Thursday, October 29

Meeting @ PatchWerk Leaves R. Kelly Blown Away

Like Michael Jackson when he was alive, R. Kelly is simultaneously worshipped and reviled. Few inspire such widespread curiosity about their private lives, and the intrigue surrounding the pied piper of R&B (great nickname) certainly hasn't died down since his acquittal on child pornography charges last June.

He recently admitted he was functionally illiterate, and a press tour of his palatial Chicagoland home this summer put his Neverland-like environs on full display. New York radio personality Miss Info reported that the outside of his house looks like a suburban church, the inside looks like a luxury ski lodge, and that he served a punch called "Sex in the Kitchen." Like his choice of cocktails, his recent music similarly has not shied away from explicitly sexual material.

Despite such weirdness, one suspects Kells is less complicated than he's often portrayed. Part of the reason he's stayed popular for so long, after all, is his uncanny ability to gauge the public's musical mood. Kelly is not as much a visionary as an expert trend-follower, which is why his decision to recruit a swath of Atlanta talent for his next album, Untitled — slated to come out this winter — will likely prove a savvy move.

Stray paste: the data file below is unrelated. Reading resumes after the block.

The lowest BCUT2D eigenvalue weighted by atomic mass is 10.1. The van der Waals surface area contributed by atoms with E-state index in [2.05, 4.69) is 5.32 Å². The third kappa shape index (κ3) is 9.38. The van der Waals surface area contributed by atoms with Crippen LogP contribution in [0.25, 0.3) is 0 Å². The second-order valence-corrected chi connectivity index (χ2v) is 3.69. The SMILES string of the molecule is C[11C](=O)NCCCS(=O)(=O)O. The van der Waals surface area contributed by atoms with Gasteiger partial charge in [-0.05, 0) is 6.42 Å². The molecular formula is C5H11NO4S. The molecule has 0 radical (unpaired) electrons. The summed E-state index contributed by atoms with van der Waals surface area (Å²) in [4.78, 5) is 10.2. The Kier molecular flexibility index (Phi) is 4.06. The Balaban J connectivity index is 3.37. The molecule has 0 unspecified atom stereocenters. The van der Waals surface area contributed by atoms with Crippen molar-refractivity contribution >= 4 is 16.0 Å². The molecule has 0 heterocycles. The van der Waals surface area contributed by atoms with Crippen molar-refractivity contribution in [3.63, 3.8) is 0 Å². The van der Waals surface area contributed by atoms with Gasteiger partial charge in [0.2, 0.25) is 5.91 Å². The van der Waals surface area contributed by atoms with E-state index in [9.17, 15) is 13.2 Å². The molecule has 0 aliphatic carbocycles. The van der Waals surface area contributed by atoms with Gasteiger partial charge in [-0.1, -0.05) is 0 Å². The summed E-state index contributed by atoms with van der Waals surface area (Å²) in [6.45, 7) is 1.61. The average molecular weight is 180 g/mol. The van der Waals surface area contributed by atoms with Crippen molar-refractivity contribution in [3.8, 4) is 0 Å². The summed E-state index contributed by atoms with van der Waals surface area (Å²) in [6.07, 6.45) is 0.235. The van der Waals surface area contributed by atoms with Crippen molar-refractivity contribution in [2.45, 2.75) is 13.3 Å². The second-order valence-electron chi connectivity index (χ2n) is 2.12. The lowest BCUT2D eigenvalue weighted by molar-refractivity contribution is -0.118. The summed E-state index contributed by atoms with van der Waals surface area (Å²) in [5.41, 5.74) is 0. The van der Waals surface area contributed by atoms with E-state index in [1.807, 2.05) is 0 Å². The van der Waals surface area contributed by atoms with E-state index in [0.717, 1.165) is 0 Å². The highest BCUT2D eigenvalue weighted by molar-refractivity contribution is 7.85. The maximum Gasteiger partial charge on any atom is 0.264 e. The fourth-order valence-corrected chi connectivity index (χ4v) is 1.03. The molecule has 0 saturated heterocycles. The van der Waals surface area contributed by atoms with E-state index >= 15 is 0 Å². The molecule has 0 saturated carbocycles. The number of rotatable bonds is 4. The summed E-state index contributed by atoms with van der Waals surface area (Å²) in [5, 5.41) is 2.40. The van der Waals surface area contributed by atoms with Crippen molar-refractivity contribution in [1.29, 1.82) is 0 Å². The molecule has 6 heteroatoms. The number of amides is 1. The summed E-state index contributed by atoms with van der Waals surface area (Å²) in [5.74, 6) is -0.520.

Early singles "Supaman High" and "Number One" feature locals OJ da Juiceman and Keri Hilson, respectively, and two of the album's tracks were written and produced by Mableton-area beatmaker Christopher "Deep" Henderson. Fresh off of producing Jamie Foxx's hit "Blame It," Henderson was called to a meeting at Atlanta's PatchWerk Studios in January, and Kelly liked his tunes so much he asked him to play an extremely rough cut of a song called "Elsewhere."

"Midway through the track, he took off his shades for the first time and just stared at the speaker," Henderson reports. Kelly would later call the song his favorite on the album, and even credits it for reuniting him with a girlfriend.

Henderson's "Elsewhere" lyrics, which lament the loss of an ex, are not especially profound. But as with most of the songs Kelly records, they have a universal feel. As always, he recruited the right person for the job.

Article Originally written by By Ben Westhoff for Creative Loafing (

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